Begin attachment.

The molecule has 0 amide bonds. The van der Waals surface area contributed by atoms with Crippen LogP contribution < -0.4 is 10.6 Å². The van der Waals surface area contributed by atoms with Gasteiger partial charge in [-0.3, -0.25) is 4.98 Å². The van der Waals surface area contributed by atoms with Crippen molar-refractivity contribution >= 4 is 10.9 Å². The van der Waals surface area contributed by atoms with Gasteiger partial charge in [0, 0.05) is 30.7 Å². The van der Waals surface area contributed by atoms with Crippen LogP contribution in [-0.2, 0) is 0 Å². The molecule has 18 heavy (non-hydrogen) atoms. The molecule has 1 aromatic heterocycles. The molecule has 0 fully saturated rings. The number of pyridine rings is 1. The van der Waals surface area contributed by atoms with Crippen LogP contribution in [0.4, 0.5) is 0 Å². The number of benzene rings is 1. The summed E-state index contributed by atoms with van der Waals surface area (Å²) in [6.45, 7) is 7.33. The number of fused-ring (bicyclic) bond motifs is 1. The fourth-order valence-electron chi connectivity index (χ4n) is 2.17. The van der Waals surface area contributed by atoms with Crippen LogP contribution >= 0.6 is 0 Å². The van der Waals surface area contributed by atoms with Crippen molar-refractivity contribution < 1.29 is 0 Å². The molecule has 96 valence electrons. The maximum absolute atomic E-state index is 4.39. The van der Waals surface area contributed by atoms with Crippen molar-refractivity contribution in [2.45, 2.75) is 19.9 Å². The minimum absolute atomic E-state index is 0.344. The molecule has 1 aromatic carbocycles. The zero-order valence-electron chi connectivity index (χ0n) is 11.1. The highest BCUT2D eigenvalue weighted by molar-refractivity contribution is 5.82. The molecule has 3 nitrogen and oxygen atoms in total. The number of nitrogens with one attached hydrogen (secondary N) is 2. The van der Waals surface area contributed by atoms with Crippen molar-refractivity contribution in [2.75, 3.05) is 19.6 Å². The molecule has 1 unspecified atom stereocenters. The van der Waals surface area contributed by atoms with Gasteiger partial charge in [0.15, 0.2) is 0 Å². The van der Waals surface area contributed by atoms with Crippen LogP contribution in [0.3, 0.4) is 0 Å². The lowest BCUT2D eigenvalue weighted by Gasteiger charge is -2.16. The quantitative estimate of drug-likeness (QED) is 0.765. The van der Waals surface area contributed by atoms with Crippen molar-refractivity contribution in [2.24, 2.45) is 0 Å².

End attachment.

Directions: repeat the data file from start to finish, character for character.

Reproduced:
The molecule has 0 amide bonds. The van der Waals surface area contributed by atoms with Crippen LogP contribution < -0.4 is 10.6 Å². The van der Waals surface area contributed by atoms with Gasteiger partial charge in [-0.3, -0.25) is 4.98 Å². The van der Waals surface area contributed by atoms with Crippen molar-refractivity contribution >= 4 is 10.9 Å². The van der Waals surface area contributed by atoms with Gasteiger partial charge in [0, 0.05) is 30.7 Å². The van der Waals surface area contributed by atoms with Crippen LogP contribution in [-0.2, 0) is 0 Å². The molecule has 18 heavy (non-hydrogen) atoms. The molecule has 1 aromatic heterocycles. The molecule has 0 fully saturated rings. The number of pyridine rings is 1. The van der Waals surface area contributed by atoms with Crippen LogP contribution in [0.4, 0.5) is 0 Å². The number of benzene rings is 1. The summed E-state index contributed by atoms with van der Waals surface area (Å²) in [6.45, 7) is 7.33. The number of fused-ring (bicyclic) bond motifs is 1. The fourth-order valence-electron chi connectivity index (χ4n) is 2.17. The van der Waals surface area contributed by atoms with Crippen LogP contribution >= 0.6 is 0 Å². The van der Waals surface area contributed by atoms with Crippen molar-refractivity contribution < 1.29 is 0 Å². The molecule has 96 valence electrons. The maximum absolute atomic E-state index is 4.39. The van der Waals surface area contributed by atoms with Crippen molar-refractivity contribution in [2.45, 2.75) is 19.9 Å². The minimum absolute atomic E-state index is 0.344. The molecule has 1 aromatic carbocycles. The zero-order valence-electron chi connectivity index (χ0n) is 11.1. The highest BCUT2D eigenvalue weighted by molar-refractivity contribution is 5.82. The molecule has 3 nitrogen and oxygen atoms in total. The number of nitrogens with one attached hydrogen (secondary N) is 2. The van der Waals surface area contributed by atoms with Crippen molar-refractivity contribution in [2.75, 3.05) is 19.6 Å². The molecule has 1 unspecified atom stereocenters. The van der Waals surface area contributed by atoms with Gasteiger partial charge in [0.15, 0.2) is 0 Å². The van der Waals surface area contributed by atoms with Crippen LogP contribution in [0.3, 0.4) is 0 Å². The lowest BCUT2D eigenvalue weighted by Gasteiger charge is -2.16. The quantitative estimate of drug-likeness (QED) is 0.765. The van der Waals surface area contributed by atoms with Crippen molar-refractivity contribution in [2.24, 2.45) is 0 Å².